As mentioned, Sutter passes out on a stranger’s lawn after a night of too much drinking. This is evidence of the impairment of his consciousness. Sutter’s coordination is impaired as he drives after drinking in multiple occasions throughout the film and swerves through the lanes as well as smashes into a pole in front of his home. Sutter’s memory, judgment and emotion are impaired as he forgets where his car is when he is found passed out on the lawn. They are also affected when he kisses Aimee at a party and tells her he will take her to the prom but forgets about it until the next morning when everything slowly begins to come back to him. In addition to the impairment of Sutter’s brain and behavioural functioning, his alcohol addiction can be viewed as an inherited brain disease. For most of the film, Sutter’s father is completely out of the picture. He lives alone with his single mother who works a lot to try and make ends meet for the both of them. The absence of this parental contact, both in his childhood and in his adolescence, makes him more vulnerable to addiction as he uses alcohol to try and make up for what his brain is lacking. Sutter makes a comment fairly close to the beginning of the film stating that his first beer was given to him at the age of six by his father. Although Sutter has great interest in meeting his father, his mother does not allow him to make any contact with him.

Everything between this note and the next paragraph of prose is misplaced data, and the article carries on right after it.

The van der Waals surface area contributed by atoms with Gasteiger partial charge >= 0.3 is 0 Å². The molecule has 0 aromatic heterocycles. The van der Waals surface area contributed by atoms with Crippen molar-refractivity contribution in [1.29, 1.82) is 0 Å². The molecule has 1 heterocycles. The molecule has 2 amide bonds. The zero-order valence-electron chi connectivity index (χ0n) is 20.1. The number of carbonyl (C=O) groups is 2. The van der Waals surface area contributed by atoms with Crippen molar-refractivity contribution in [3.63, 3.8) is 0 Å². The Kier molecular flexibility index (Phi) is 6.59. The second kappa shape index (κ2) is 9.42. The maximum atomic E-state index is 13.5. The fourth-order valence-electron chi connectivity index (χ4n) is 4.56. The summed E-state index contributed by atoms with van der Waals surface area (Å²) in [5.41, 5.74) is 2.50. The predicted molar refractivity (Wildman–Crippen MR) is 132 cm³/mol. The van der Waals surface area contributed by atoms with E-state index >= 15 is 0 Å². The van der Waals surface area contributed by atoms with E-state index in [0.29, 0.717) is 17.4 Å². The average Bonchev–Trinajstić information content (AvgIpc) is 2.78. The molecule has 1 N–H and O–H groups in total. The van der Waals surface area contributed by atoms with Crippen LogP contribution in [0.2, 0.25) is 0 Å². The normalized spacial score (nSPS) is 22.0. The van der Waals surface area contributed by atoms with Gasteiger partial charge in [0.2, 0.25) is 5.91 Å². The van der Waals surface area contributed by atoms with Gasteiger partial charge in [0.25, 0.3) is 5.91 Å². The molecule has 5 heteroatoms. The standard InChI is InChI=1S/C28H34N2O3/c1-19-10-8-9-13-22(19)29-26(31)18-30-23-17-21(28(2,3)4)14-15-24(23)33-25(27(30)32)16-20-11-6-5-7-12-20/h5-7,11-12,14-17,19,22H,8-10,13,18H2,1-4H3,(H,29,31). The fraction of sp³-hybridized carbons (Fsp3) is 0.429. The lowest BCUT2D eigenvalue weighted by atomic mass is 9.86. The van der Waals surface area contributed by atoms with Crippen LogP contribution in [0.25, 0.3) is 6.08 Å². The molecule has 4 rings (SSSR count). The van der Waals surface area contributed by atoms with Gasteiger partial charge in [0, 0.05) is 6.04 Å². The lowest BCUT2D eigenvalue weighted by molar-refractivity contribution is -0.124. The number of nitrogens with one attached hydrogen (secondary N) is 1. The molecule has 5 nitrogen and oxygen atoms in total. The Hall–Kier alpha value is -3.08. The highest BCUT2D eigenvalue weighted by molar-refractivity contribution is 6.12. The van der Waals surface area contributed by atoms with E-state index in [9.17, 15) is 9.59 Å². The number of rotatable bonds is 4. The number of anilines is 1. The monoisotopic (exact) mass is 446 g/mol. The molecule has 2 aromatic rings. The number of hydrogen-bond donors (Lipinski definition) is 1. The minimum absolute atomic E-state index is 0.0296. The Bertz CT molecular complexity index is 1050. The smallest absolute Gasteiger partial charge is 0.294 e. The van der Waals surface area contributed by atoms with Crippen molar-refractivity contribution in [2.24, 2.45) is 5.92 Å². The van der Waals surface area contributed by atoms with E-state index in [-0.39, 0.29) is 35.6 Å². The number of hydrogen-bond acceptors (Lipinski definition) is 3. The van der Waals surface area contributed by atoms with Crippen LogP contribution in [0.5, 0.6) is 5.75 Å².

Finally, after being influenced by Aimee to stand up to his mother and make his own decisions, Sutter pays a visit to his sister who gives him their father’s number and address. Sutter calls his father and makes arrangements to see him with Aimee. When they first get there Sutter’s father does not seem to remember that he has made arrangements to meet with his son. It is at this point where it begins to become evident that Sutter’s father is intoxicated. It becomes even more evident when he suggests Sutter meets him at a bar down the road for drinks. When they get there, they go through three pitchers of beer. Not only is it obvious that Sutter’s father suffers from alcohol dependence, it also becomes clear that he has an addiction to tobacco as he has a cigarette in his mouth for most of the time that he appears in the film.